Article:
In the lower town lived the workers, servants and craftsmen who ensured the smooth operation of the entire settlement.
Between the two areas, there is a large market, where public activities took place.
In the lower town, there was a room that never had a roof called the mirror room. On its floor, in two stones buried in the ground, there are cavities filled with water. In the mirror of the water in these cavities, the inkas watched the night sky or day sun and made observations related to astronomical cycles.
Another amazing aspect of the site is the way Inkas collected and used the water. At Machu Picchu this is visible through the water collection and management system from the springs on the slopes.
The water follows a path dug in the rock that passes between the houses and then leads to the agricultural lands on the terraces, being used to the maximum.
Somewhere, behind the ceremonial mountain-shaped altar in the lower town, is the entrance to the trail that climbs up, to the top of Huyana Picchu. The entrance is blocked by a gate, which is open only between 7:00 and 8:00 and between 10:00 and 11:00 to allow access for those who wish to climb.
The climb is indicated only to tourists with experience in mountain treking, who do not suffer from height sickness, the trail being exposed on a few portions where cables are mounted.
A climb ticket for Huyana Picchu is purchased separately from the access ticket to Machu Picchu and is reserved even with 6 months in advance, due to the maximum number of 400 people accepted daily.
Conclusions and recommendations
The trip to Peru represented a completely different experience from the expectations I left home with.
Escaped recently by the danger of terrorism and civil war, Peru is facing unfortunately the global flagel, of high-level corruption.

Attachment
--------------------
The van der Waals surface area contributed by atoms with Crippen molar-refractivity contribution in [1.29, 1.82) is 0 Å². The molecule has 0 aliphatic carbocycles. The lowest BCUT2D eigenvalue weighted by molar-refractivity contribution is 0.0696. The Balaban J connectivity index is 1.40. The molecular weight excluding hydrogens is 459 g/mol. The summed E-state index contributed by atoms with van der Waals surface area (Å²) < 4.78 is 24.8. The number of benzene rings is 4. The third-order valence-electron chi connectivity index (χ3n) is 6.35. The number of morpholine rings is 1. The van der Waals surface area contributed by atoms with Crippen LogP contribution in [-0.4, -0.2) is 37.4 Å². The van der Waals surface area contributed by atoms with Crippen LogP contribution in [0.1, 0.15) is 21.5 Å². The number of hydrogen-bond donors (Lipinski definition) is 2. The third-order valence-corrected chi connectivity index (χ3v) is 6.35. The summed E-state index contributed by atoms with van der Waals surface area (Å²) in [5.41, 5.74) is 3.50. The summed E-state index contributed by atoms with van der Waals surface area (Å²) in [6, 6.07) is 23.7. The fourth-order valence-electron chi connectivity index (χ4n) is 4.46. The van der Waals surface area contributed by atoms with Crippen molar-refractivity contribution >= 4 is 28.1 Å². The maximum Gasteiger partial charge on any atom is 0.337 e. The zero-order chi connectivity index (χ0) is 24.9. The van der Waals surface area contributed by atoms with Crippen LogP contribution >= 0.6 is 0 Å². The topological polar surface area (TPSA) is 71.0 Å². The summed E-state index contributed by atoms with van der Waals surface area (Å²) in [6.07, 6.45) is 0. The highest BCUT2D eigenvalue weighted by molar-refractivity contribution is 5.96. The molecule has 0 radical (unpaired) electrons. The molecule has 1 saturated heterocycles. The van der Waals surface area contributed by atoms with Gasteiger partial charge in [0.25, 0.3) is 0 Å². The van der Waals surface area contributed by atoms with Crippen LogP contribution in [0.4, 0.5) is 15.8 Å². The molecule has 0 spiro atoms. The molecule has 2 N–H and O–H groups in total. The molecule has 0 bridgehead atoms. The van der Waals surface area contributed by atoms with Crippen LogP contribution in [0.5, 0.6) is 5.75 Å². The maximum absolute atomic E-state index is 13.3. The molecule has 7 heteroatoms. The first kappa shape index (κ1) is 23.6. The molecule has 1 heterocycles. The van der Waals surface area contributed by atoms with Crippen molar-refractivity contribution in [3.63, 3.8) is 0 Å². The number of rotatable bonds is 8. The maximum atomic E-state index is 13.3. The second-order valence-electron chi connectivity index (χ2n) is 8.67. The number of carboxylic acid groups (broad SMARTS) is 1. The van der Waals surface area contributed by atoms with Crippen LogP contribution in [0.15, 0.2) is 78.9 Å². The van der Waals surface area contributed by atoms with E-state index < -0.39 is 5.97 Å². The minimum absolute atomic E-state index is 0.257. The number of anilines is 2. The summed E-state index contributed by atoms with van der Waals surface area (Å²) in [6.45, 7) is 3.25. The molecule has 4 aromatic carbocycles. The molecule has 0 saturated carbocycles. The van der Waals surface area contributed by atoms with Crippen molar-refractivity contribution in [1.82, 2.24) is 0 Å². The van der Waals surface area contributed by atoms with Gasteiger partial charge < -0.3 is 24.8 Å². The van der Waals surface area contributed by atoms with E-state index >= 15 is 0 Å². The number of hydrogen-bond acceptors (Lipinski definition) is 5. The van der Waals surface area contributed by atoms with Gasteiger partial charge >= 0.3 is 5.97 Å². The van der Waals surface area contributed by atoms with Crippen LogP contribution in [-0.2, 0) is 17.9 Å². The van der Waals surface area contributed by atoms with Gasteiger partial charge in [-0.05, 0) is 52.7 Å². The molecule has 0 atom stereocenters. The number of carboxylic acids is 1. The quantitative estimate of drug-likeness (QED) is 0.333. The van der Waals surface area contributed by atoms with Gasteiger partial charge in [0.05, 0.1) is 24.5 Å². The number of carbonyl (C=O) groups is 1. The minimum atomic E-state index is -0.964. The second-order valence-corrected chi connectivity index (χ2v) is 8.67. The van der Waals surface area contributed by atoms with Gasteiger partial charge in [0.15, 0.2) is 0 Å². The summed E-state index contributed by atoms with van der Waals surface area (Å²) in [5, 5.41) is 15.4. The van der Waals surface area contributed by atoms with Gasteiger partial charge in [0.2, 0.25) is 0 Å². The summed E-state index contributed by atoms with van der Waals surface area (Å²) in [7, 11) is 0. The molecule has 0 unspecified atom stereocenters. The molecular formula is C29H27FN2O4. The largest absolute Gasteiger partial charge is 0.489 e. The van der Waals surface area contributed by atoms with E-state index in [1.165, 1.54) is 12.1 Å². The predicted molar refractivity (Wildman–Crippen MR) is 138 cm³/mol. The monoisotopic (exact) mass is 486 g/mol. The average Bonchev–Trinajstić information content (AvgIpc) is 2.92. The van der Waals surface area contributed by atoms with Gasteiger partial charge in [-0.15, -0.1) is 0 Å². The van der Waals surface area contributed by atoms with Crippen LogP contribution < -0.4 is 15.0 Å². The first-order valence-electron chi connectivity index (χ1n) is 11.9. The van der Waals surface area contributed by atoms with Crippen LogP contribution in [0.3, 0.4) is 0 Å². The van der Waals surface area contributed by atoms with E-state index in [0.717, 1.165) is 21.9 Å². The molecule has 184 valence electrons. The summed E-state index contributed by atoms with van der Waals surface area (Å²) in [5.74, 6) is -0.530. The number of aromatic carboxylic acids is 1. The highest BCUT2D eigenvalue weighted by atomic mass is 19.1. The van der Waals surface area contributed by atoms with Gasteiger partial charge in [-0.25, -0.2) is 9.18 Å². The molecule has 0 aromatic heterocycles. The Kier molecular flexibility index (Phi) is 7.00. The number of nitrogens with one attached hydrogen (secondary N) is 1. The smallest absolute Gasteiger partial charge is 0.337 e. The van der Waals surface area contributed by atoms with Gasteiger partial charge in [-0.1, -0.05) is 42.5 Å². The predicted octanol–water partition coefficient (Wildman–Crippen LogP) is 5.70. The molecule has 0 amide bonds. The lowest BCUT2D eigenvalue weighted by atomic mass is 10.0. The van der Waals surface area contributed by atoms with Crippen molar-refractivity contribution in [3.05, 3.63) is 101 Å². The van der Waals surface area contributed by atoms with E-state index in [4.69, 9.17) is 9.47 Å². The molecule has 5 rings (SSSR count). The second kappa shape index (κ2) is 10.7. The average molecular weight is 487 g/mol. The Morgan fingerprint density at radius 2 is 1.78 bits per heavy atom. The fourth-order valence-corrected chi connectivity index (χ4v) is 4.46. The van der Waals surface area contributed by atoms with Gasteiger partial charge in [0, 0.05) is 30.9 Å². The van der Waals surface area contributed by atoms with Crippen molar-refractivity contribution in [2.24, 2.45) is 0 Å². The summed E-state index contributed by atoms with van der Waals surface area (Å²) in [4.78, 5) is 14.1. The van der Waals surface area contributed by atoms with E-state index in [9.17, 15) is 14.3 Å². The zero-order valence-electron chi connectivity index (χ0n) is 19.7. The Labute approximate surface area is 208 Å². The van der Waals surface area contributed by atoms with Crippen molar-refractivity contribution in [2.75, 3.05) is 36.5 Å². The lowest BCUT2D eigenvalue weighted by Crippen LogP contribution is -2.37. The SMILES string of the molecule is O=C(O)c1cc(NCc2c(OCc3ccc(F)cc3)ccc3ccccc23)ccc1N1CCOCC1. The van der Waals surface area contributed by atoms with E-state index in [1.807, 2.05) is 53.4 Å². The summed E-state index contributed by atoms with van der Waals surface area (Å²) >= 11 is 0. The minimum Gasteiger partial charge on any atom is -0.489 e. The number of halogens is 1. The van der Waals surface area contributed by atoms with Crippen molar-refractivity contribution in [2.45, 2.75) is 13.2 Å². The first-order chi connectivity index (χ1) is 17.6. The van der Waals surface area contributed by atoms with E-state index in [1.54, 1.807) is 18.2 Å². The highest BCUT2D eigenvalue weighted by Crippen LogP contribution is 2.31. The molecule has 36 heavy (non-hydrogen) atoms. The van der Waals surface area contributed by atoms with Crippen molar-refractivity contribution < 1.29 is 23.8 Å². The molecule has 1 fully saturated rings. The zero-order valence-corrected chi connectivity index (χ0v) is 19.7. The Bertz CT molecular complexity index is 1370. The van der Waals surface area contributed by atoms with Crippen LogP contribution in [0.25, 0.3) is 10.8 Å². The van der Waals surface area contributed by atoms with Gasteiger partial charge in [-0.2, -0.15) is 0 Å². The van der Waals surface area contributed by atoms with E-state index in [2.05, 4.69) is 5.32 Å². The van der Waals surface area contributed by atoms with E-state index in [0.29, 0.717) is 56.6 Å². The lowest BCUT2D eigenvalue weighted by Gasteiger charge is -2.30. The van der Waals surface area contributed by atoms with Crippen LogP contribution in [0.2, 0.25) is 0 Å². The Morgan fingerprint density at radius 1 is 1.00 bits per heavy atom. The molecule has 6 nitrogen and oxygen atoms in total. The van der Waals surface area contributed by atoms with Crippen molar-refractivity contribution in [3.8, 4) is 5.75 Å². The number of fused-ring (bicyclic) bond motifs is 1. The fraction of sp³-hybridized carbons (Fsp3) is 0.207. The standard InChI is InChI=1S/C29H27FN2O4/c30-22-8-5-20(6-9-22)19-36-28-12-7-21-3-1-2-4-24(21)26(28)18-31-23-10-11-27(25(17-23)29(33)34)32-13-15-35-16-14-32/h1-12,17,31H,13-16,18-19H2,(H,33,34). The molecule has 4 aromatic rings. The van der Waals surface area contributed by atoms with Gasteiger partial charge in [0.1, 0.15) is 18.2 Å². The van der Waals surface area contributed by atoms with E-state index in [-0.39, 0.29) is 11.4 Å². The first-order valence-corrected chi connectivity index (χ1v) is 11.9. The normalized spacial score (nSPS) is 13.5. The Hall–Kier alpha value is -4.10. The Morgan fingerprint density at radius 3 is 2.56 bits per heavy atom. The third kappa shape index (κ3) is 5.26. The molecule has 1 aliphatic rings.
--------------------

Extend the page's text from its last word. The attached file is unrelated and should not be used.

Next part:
For example, the last elected president, Alan Garcia, committed suicide nearly two weeks before our visit, when he was being arrested in a bribe-taking scandal.
The vast majority of the population still lives on the brink of poverty, struggling hard to secure their daily lives. Thief and robbery are the most widespread crimes, and a man’s life still has a small value, especially in the outskirts.
On the window of a restaurant from Miraflores county of Lima, on an A4 paper sheet, I was surprised to read an ad that, to an European, may seem shocking. The announcement sounded like this: “According to the government decision …, discrimination in this place is forbidden.” Hmmm! Shocking isn’t it?
However, among the educated Peruvian society, of the middle class, there is a positive, optimistic current, focused on finding its own roots, around the Quechua language and the old Inka traditions.
From this perspective, tourism is a national priority, and the presence in Peru of world-renowned sites such as Machu Picchu, Pisac, Moray, Nazca and others have led to its constant development.
The main challenge, if you want to get to Machu Picchu, is not the tourist infrastructure, excellent in my opinion, by contrast with the general state of poverty, but the need to plan and coordinate all the means of transportation and to reserve in advance the necessary access tickets for each visit.
It’s easy to get confused, and losing a link can be equal to the failure of your entire vacation, because the access ticket to Machu Picchu is nominal and can only be used for the day it was purchased.
Therefore, my recommendation is to buy online, one of the tour packages available on sites like www.ticketmachupicchu.com, or the like, which include all the tickets and transfers required, along with an authorized guide, to help you visit Machu Picchu on time and safely return to your hotel.
Last modified: 11 October 2019